Oh, but definate kudos to Guittard Chocolate Company and Mars, Inc for saying that they are opposed to removing the cocoa butter in chocolate for other ingredients, though they are members of the Chocolate Manufacturers Association. In fact it is Mr. Guittard who is responsible for the "Don't Mess with Our Chocolate" website. It's nice to see someone in the commercial food business who a diamond ring sparkling at the bottom of a cesspit, a glimmer of hope in the toxic sludge that has become our food supply. Sound dark to you? Bah! Humbug!

I remember being in elementary school when the big joke was "Hey- did you know that a McDonald's milkshake has all the ingredients minus one used to make plastic? Hahaha!" Why did we find that so funny? I mean, even if that's remotely the case, then the joke's on us.

November 26, 2007

Incarnations of Kir

My sister and I were standing around chatting and eating Thanksgiving snacks du jour- ah..devilled pate eggs and artichoke dip are surely food of the Gods! when I noticed the drink in her hand of a very becoming shade of violet. "Sister dear" says I, "what, praytell, is gracing your wineglass?" "It's called Kir," says she. "Shall I make one for you?"

So she grabs the Chambord and splashes in a bit, and then tops it off with Chardonnay. Ah, the lovely purple pleaser is now mine! Mwah haha. It was actually quite charming. The Chambord did a nice job of taking the edge off of the Chardonnay. I'm personally not the biggest fan of Chardonnay, I get displeased when I find my mouth making that peculiar pucker when I taste dry and oakey in excess.

The origin of my sister's Kir is from her good friend's husband that hails from France. This is what he called it, however, in 90% of the Kir recipes that I could find, Kir is made with Creme de Cassis and not Chambord. Most popular seems to be the Kir Royale, made with Creme de Cassis and Champagne or sparkling wine. I even found a recipe for one called a Kir Cardinale that uses red wine instead of white. Oh yum! I made it with a drinkable, but not spectacular Cab, and it transformed into a really fruity, really porty-licious glass of Wow!

I look forward to more experimentation with Kir in all it's incarnations.

Kir Cardinale

November 20, 2007

It's Squash-o-licious

You're in for a treat. This is one of my favorite recipes for winter squash. You're lucky I'm sharing! You don't have to use butternut squash in this recipe, you could use acorn, pumpkin, delicata, even spaghetti, but I'd prepare it a little differently in that case.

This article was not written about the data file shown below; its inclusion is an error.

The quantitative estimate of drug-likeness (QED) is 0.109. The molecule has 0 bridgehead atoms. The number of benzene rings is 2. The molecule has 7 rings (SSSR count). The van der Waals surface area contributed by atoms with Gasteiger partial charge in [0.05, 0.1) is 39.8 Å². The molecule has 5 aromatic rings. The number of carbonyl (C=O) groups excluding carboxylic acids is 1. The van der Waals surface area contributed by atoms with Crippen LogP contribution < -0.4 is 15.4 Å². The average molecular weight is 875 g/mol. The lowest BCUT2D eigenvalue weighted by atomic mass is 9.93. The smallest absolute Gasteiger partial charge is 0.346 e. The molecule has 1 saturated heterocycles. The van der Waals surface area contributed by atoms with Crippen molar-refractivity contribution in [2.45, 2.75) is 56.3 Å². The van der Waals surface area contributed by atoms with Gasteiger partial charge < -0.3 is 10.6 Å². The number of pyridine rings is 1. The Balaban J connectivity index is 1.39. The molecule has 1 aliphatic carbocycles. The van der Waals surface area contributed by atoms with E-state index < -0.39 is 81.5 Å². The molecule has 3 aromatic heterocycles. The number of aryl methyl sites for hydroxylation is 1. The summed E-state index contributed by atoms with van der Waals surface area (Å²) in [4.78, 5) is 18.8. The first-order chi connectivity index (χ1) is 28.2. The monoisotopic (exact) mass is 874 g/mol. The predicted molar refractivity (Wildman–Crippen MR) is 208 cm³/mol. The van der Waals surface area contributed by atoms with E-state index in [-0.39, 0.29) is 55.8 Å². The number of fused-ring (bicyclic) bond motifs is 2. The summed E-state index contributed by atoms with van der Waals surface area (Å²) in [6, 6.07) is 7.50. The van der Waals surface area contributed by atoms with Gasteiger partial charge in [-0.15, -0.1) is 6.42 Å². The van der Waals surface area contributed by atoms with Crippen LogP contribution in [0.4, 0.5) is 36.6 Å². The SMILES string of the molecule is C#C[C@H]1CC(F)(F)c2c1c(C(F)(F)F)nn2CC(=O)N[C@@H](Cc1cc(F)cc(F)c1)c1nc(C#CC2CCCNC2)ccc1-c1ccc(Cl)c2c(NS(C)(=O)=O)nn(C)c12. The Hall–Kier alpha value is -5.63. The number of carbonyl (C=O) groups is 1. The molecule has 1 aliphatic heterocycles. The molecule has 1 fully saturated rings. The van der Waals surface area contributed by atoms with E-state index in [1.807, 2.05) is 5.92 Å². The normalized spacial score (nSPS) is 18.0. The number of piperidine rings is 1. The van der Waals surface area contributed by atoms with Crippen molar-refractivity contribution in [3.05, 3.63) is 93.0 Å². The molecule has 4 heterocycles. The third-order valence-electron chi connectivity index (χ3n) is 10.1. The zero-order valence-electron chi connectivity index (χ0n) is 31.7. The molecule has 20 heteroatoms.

Alrighty, with winter squash in hand, let's proceed. You have a choice, you can split the squash into halves and cook and serve it that way, or peel it and cube it and allow for spoon serving.

Ok, ok, you recipe exacters, you're not going to like me for this, but you know, for once, I'm just going to go for it and risk the wrath. This recipe is not an exact science..I wing it. *gasp* I do "what looks good". *double gasp* So...there it is. Maybe I'll get around to doling out some precision, but until then, hold on to your desk chairs, cuz here goes!

Bacon, diced
Dollops of butter
Fresh rosemary, minced
Maple syrup
salt and pepper

Heat oven to 350* However you've decided to cut your squash, place on a baking sheet -parchment is nice, always- and drizzle on the above listed ingredients. I find it easier to control the proportions to my taste by melting the butter and mixing it with the syrup and rosemary. The bacon I just sprinkle on raw. If you must have absolutely crispy bacon, I would recommend cooking it first and then sprinkling it on, but more towards the end of cooking. If your squash is in halves, sprinkle the mixture on the cut side and then bake cut side down. About half-way through, say, 20 minutes or so, flip them over and make sure there are goodies on the top and continue baking until done. If your squash is in cubes, take it out of the oven periodically and toss to facilitate even distribution of the goodies and even cooking of the squash.
If you're making this ahead of time, I would recommend cubing your squash, as it's very easy to store in a casserole and reheat at serving time without deterioration. The halved squash I would take immediately to the table.

Believing that this dish has its origin in Germany, genießen Sie Ihre Mahlzeit und wischen Sie Ihr Kinn ab!

November 17, 2007

Pecan Pie - with NO corn syrup!

Well, it's just about that Thankful time of year, and people are making plans, gathering their old favorite recipes and planning the big meal ahead. There's plenty of really well-qualified people out there who can tell how to perfect a turkey, and make stuffing, but what I want to talk about is Pecan Pie. Pecan Pie that has pre-toasted, crushed pecans for the maximum ratio of nut-flavor per bite of pie. More importantly, Pecan Pie that is absolutely corn-syrup free.

***This is actually a picture of THE PIE that I made for Thanksgiving. I hope you enjoy it as much as we all did!***

Pecan Pie Extraordinaire- sans corn syrup!

1.5 c pecans -toasted and chopped
4 large eggs
1 tsp vanilla
3/4 cup water
1 lb. dark brown sugar -Use real cane sugar and weigh it. Not all sugar is created equal. (~2 cups by volume)
1/4 cup butter
pinch of salt
pastry for 1 bottom pie crust

Prick the bottom of your pie crust with a fork all over and bake for about 10 minutes, or until lightly golden in a 400* oven. Remove pie crust, and lower the oven to 275*.